State Farm Stadium to be used as 24-hour COVID-19 vaccination site
PHOENIX – The home of the Arizona Cardinals will be used as a COVID-19 vaccination site that will be open 24 hours a day, Gov. Doug Ducey announced Friday.
The State Farm Stadium vaccination site in Glendale will come online next week as Maricopa County moves into the initial stage of phase 1B distribution.
“As we move into a much larger population of Arizonans prioritized for the vaccine, the state is working 24/7 with our local partners to get more doses into the arms of those who need them,” Dr. Cara Christ, Arizona Department of Health Services director, said in a press release.
“By combining state resources with the support and expertise of fantastic partners, we can get many more doses out of freezers and into the community.”
The state-run stadium site will hold a soft launch on Monday afternoon for law enforcement and other protective service workers. Appointments for eligible groups will begin Tuesday.
During a press conference Friday, Christ said the site is expected to distribute more than 6,000 doses a day.
On Monday morning, Maricopa County will start taking appointments online for priority 1B, which in addition to law enforcement includes K-12 school staff, childcare workers and adults age 75 and older.
Eventually, the county anticipates adding more options, which could include pharmacies and employer-based vaccination events.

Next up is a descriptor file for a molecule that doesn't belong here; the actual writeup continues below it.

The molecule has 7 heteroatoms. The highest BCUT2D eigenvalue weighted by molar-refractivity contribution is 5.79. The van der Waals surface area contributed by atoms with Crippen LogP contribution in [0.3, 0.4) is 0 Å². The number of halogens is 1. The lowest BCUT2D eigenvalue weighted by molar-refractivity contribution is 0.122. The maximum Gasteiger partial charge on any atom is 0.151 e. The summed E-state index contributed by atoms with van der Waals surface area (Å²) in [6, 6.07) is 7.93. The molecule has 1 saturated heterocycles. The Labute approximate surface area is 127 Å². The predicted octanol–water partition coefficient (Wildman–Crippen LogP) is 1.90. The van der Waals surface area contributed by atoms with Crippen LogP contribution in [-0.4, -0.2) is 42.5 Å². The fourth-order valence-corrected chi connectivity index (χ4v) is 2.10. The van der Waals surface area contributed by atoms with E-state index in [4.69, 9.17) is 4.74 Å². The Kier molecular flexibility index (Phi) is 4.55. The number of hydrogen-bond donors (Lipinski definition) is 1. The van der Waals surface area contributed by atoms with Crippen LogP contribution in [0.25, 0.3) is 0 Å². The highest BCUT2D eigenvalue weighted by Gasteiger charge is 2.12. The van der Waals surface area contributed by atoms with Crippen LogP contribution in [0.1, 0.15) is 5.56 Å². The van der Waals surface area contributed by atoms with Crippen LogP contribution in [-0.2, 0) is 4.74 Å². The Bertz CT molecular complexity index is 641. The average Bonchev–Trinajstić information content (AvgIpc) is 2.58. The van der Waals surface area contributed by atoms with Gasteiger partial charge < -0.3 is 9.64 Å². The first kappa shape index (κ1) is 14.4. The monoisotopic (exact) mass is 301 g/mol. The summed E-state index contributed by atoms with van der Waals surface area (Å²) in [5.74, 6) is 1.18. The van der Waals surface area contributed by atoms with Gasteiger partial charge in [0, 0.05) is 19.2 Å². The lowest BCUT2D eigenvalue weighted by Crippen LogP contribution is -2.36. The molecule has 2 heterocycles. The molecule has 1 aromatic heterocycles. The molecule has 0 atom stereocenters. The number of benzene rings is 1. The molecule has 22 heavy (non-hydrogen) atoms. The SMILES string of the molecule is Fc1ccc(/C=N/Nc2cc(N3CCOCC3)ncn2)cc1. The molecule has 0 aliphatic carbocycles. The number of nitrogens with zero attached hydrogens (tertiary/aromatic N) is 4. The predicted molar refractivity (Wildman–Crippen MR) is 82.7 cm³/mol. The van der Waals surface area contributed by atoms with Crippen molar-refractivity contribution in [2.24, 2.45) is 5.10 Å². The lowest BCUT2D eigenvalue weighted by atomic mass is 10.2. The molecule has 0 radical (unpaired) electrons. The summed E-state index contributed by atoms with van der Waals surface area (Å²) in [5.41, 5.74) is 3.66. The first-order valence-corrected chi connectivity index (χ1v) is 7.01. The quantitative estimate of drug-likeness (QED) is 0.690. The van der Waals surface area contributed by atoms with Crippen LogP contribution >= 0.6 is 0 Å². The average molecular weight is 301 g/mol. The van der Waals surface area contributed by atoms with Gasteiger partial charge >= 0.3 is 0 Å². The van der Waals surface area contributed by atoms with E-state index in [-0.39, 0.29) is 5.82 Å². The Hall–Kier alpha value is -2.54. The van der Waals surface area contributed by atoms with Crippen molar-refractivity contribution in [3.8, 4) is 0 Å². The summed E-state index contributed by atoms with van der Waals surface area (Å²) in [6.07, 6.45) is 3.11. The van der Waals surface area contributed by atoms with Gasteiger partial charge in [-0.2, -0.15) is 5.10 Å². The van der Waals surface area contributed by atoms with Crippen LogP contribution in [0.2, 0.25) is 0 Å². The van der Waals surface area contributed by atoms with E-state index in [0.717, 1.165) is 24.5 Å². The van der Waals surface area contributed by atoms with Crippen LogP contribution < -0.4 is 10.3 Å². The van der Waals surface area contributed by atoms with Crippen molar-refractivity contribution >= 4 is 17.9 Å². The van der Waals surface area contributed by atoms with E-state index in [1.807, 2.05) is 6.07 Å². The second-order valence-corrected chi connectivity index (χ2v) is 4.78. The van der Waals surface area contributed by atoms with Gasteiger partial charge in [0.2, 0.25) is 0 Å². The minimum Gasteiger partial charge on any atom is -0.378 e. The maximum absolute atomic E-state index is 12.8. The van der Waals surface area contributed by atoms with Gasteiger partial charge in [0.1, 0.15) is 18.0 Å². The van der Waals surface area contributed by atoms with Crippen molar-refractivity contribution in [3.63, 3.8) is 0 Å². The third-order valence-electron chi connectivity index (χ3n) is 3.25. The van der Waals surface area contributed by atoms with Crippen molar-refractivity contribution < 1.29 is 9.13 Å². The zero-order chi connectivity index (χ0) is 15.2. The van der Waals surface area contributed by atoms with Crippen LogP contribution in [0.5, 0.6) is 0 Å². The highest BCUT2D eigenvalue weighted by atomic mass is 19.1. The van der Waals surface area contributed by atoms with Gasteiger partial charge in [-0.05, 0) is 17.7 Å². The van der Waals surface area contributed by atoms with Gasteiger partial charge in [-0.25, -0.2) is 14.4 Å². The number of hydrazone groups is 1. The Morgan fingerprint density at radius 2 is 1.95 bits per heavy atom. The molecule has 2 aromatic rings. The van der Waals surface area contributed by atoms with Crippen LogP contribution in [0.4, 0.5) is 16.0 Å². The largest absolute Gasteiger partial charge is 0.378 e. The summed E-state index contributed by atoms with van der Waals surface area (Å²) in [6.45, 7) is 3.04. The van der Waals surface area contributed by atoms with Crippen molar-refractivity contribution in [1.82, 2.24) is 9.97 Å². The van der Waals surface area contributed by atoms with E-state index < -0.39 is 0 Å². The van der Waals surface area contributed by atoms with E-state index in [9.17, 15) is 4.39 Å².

“Our new vaccine site in Glendale will rapidly expand the number of Arizonans getting vaccinated,” Ducey said in the release. “We need to get these vaccine doses out of freezers and into the arms of Arizonans who want it, and our new site will speed up that process.”
A $1 million grant from the Ben and Catherine Ivy Foundation helped make the stadium site possible, the release said. The Cardinals, Blue Cross Blue Shield of Arizona, Arizona State University and the Arizona Department of Emergency and Military Affairs are also part of the effort.
“This was a real collaborative effort,” Ducey said. “It underscores what can be accomplished by working together to confront the most serious public health crisis of our lifetime.”
Ducey also announced on Friday that the U.S. Centers for Disease Control is giving Arizona more than $65 million to fund vaccine clinics and community engagement.
Because the vaccine supply has been limited, health officials are following priority plans designed to ensure efficient and fair distribution.
Phase 1B includes two levels. Only groups on the priority level — K-12 school staff and childcare workers, law enforcement and protective services personnel, and adults age 75 and older — will become eligible to register Monday.
People in phase 1A — which started Dec. 16 — will still be allowed to make appointments during ensuing phases but will no longer have priority over other eligible populations.
There is no timetable for when the rest of phase 1B — adults living in congregate settings and workers classified as essential — or subsequent phases will become eligible for vaccinations.